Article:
Ahead of the Open (VIP) -- November 18, 2013

November 18, 2013 02:08 AM

Corn futures are called 3 to 5 cents lower on followthrough pressure.

  • Corn futures ended the overnight session 3 to 4 cents lower on followthrough from Friday's losses.
  • Traders are still digesting news the EPA is proposing a reduction in the corn for ethanol component in the Renewable Fuels Standard for 2014 compared to 2013 levels.
  • While the EPA proposal is discouraging to the market, if market conditions warrant (competitive corn prices in relationship to crude oil), ethanol production will continue to improve well into 2014.
  • Gulf corn basis is 2 cents weaker for immediate delivery to suggest softening demand and/or the availability of new-crop supplies.


Soybean futures are called 1 to 5 cents higher amid short-covering.

  • Soybean futures were choppy overnight, but ended 1 to 5 cents higher on short-covering following Friday's sharp decline.
  • Traders are beginning to shift their attention to potential for a record South American crop, with favorable weather encouraging planting and establishing the crop.
  • The inability of January beans to close last week above the $13.00 level after spending most of the week above that level is a negative technical signal.
  • Gulf soybean basis is steady for nearby delivery to stand 97 cents over January futures.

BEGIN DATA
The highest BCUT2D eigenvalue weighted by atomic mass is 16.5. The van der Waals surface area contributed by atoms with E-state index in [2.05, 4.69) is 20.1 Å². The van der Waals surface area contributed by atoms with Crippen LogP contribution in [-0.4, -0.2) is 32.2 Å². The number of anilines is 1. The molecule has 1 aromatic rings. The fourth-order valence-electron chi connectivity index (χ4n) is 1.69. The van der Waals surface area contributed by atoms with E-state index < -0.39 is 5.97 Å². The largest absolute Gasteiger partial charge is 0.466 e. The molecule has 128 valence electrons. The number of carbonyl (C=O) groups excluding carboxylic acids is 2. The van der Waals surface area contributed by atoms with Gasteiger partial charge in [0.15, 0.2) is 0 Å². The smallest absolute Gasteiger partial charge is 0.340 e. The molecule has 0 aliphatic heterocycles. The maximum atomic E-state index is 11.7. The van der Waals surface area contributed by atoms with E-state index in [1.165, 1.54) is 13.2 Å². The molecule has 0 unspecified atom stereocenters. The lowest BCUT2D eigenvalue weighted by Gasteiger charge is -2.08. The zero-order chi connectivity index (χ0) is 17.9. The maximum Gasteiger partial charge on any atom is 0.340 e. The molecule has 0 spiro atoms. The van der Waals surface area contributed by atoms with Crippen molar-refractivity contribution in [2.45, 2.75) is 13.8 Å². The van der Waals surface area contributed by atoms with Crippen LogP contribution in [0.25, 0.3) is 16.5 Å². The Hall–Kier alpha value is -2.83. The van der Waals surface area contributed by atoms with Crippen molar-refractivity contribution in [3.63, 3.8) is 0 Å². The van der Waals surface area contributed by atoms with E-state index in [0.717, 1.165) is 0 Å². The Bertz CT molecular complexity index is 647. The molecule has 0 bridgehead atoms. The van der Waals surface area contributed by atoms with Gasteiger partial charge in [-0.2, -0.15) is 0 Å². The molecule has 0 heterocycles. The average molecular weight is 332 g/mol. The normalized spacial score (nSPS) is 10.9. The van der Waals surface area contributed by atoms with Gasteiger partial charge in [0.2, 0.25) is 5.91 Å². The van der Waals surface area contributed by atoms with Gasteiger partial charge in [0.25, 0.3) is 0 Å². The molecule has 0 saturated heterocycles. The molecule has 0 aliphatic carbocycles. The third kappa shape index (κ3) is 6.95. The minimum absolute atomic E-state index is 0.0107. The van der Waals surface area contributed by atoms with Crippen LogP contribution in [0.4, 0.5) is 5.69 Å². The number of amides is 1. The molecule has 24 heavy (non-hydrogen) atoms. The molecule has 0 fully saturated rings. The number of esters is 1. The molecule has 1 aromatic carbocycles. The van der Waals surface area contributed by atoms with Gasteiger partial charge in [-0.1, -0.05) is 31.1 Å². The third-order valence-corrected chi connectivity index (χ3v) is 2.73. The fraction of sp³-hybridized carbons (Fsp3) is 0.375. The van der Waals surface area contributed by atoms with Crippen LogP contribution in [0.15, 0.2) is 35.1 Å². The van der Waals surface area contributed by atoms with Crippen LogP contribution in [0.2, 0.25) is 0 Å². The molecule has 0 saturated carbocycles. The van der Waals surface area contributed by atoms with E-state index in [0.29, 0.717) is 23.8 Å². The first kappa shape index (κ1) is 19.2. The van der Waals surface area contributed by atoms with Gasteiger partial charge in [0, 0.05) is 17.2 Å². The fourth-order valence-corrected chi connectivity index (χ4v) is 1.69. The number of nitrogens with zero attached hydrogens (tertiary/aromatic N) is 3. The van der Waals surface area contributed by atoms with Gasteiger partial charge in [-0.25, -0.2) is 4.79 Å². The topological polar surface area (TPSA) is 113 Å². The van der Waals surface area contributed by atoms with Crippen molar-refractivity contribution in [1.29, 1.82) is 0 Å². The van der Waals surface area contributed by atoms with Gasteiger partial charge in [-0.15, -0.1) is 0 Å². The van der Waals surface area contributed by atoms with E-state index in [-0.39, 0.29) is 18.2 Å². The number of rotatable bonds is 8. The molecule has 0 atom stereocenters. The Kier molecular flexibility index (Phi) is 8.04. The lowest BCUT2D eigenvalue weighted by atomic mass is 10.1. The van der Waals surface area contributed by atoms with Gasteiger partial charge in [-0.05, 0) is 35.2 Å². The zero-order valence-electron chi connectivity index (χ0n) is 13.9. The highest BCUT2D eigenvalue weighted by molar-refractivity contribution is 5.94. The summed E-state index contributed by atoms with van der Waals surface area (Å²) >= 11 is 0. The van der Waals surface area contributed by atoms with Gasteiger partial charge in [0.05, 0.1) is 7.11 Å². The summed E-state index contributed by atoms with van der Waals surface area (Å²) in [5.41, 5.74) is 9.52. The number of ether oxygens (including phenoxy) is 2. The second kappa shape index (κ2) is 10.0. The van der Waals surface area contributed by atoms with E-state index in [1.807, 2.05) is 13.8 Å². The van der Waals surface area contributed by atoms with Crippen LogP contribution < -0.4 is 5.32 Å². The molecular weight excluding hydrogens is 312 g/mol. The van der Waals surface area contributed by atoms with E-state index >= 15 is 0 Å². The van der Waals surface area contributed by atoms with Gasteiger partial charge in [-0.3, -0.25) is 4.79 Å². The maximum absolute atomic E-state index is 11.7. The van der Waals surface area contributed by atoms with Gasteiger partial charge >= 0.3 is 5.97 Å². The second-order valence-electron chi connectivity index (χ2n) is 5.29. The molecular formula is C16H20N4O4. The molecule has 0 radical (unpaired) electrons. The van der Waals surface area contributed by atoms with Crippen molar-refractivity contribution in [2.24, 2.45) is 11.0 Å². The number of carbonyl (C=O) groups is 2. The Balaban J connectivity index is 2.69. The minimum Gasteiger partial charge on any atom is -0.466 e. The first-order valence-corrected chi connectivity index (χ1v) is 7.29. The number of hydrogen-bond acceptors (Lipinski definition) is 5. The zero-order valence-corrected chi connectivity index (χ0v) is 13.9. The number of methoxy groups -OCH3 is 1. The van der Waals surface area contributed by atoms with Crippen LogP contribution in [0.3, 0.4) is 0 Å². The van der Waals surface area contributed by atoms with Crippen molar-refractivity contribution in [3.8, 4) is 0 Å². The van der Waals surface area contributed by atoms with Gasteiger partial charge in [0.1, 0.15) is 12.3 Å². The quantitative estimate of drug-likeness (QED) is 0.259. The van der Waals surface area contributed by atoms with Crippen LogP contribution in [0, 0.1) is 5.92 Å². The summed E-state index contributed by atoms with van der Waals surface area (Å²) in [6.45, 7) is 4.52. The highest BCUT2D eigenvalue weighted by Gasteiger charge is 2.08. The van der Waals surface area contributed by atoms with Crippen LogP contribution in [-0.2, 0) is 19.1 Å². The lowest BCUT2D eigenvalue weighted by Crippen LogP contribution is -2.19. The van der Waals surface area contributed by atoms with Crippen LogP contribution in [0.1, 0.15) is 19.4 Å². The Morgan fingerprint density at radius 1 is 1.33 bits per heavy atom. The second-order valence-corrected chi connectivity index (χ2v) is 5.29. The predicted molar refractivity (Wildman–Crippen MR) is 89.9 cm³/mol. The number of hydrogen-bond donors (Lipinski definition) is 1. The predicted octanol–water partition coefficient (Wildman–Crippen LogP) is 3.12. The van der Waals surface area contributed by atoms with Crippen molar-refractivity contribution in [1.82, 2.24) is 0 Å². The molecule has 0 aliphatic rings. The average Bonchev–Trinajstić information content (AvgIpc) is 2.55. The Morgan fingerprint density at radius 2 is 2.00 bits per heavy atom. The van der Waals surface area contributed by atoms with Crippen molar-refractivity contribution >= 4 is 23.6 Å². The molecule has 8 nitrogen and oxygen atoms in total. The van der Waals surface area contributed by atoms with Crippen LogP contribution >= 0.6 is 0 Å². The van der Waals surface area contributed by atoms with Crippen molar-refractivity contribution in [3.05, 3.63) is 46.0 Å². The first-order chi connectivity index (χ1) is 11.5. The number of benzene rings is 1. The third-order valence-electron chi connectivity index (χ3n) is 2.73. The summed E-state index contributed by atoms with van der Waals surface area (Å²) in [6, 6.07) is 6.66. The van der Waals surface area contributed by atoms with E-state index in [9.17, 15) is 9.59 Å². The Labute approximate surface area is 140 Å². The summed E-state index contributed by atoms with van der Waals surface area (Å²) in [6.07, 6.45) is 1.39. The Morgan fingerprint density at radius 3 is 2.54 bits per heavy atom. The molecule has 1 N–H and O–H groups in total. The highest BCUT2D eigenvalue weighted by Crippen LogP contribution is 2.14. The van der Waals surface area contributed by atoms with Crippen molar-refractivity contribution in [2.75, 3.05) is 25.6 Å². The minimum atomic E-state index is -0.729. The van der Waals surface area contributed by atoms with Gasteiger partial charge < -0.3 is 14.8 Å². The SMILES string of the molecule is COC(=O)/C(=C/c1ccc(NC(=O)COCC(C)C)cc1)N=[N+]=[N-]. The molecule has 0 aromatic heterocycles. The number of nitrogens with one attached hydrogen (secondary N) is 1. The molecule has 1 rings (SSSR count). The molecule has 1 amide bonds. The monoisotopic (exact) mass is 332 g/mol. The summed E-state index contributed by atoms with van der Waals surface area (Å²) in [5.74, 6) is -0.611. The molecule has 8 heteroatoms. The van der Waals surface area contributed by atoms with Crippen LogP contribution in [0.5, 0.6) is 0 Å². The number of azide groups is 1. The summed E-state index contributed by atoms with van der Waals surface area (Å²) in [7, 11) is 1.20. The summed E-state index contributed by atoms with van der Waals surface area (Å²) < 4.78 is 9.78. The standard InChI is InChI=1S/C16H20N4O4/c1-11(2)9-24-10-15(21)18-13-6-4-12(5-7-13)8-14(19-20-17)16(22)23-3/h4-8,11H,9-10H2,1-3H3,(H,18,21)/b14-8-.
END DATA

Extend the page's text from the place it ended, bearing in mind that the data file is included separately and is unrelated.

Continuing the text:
• A weaker U.S. dollar index is also supportive for soybean futures this morning.


Wheat futures are expected to favor a firmer tone this morning.

  • SRW and HRS favored a firmer tone overnight, but ended the overnight session mixed. HRW ended the overnight session marginally to 1 cent higher.
  • Upside potential in the wheat pit was limited by weakness in the corn market.
  • But a weaker U.S. dollar index helped the market favor a firmer tone.
  • Traders look for this afternoon's crop condition data to show further improvement in the winter wheat crop, which is another limiting factor for the market this morning.


Live cattle futures are called mixed on a continuation of last week's trend.

  • Live cattle futures ended last week mixed, with nearbys supported by improvement in the cash market.
  • On Friday afternoon cash cattle trade began in Texas and Kansas at $132, which was up $1 from the previous week. Total volume levels are still unknown, although most believe trade was light to moderate.
  • Key this morning will be how the boxed beef market performs. Traders will be comfortable with the premium nearby contracts hold to the cash market if Choice beef prices remain above $200.
  • Weakness in the corn market is supportive for feeder futures this morning.


Lean hog futures are called steady to lower on weakness in the pork market.

  • Lean hog futures are expected to be pressured by weakness in the pork cutout market.
  • Pork cutout values slipped $1.83 on Friday on solid movement of 303.91 loads.
  • On a brighter note, packers' profit margins remain well in the black to keep demand for cash supplies strong.
  • But packers say they are having no difficulty securing needed supplies. As a result, the cash market is called mostly steady with some mixed bids possible.
  • Bears hold the technical advantage heading into the week after uptrending support levels were violated last week.
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